My piercing has a ‘bump/lump’ on it, what should I do?
There are three different kinds of ‘bump’ that can form on or around a piercing.
The first and also the most common type of ‘bump’ is a cyst. Mostly seen on Tragus, Nostril & Eyebrow piercings and more often than not on the upper/outer edge of the piercing
Cysts form a sack like pocket under the outer surface of the skin and tend to hold a small amount of lymph or other fluids. In the case of cysts on piercings, the cause is usually blockage in the glands of ducts in the skin. These blockages are usually caused by soap or shampoo residues left behind after washing, a build up of dead skin cells or even dirt or other pollutants lying on the surface of the skin if the person works in a dusty or dirty environment.
In common with all problems, prevention is better than cure; always make sure that the piercing is kept clean and properly rinsed out after washing / showering and then thoroughly and carefully dried with a clean dry tissue.
There’s no ‘quick fix’ to get rid of cysts. The most common method to break the cyst down is the use of a hot saline compress 5mins morning and evening for a good 2-3 weeks (as we said, no quick solution).
The second type of ‘bump’ is an abscess and is without doubt the most series.
Similar in construction to a cyst, abscesses tend to form behind the piercing and are usually painful and larger in size than a cyst. Often heavily swollen, hot to touch and filled with puss, an abscess holds infectious fluid and can be a major threat to your health and wellbeing.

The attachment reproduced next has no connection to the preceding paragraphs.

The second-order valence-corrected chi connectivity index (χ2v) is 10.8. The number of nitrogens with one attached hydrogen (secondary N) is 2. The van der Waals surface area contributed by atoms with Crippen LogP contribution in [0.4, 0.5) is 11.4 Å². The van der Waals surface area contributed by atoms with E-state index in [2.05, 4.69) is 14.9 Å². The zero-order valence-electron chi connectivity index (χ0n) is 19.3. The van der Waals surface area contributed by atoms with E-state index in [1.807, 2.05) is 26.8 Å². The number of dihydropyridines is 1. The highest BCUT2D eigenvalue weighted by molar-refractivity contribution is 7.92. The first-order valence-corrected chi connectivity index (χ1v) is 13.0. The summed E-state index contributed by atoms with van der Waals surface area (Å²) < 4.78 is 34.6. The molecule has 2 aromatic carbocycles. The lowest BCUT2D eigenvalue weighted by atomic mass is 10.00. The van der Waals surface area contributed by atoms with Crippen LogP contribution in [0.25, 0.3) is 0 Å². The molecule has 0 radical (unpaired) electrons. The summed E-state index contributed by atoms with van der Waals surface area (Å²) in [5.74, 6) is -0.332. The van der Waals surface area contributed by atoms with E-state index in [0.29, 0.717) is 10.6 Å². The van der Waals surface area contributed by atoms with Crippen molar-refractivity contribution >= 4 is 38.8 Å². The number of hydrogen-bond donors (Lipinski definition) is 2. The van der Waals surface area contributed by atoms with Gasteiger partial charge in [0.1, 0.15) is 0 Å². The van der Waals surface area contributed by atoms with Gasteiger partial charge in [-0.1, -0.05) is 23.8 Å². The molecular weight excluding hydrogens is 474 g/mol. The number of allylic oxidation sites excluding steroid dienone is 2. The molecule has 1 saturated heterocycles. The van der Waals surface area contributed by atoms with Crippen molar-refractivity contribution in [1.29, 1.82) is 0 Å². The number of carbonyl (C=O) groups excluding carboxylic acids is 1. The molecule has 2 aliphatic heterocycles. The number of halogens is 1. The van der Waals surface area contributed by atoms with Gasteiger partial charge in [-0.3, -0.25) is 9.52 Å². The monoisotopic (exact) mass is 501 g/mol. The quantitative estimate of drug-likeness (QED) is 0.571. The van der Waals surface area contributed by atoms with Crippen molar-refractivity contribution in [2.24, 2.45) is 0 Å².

Do not ignore your problem: if you think you have an abscess it’s best to consult a doctor or physician as soon as possible.
The third type of ‘bump’ is a keloid scar. This is the least common but most mis-diagnosed.
A keloid scar is basically a scar that has overgrown the wound it should have repaired, spreading both outwards and upwards. In some severe cases the scar covers an area 2-3 times larger than the original wound.
Keloids are most commonly caused by friction on the piercing and / or jewelllery and are mostly seen in nipple and navel piercings.
There appears to be a direct correlation between the likelihood of keloid scaring and the amount of melanin (pigment) in an individuals skin. As rule of thumb, people who’s ancestors are of African, Southern India or African Caribbean are much more likely to suffer from this problem than fair skinned people.
In some severe cases keloid scarring may have to be surgically removed although it should be noted that this is extremely rare in keloids resulting from piercings.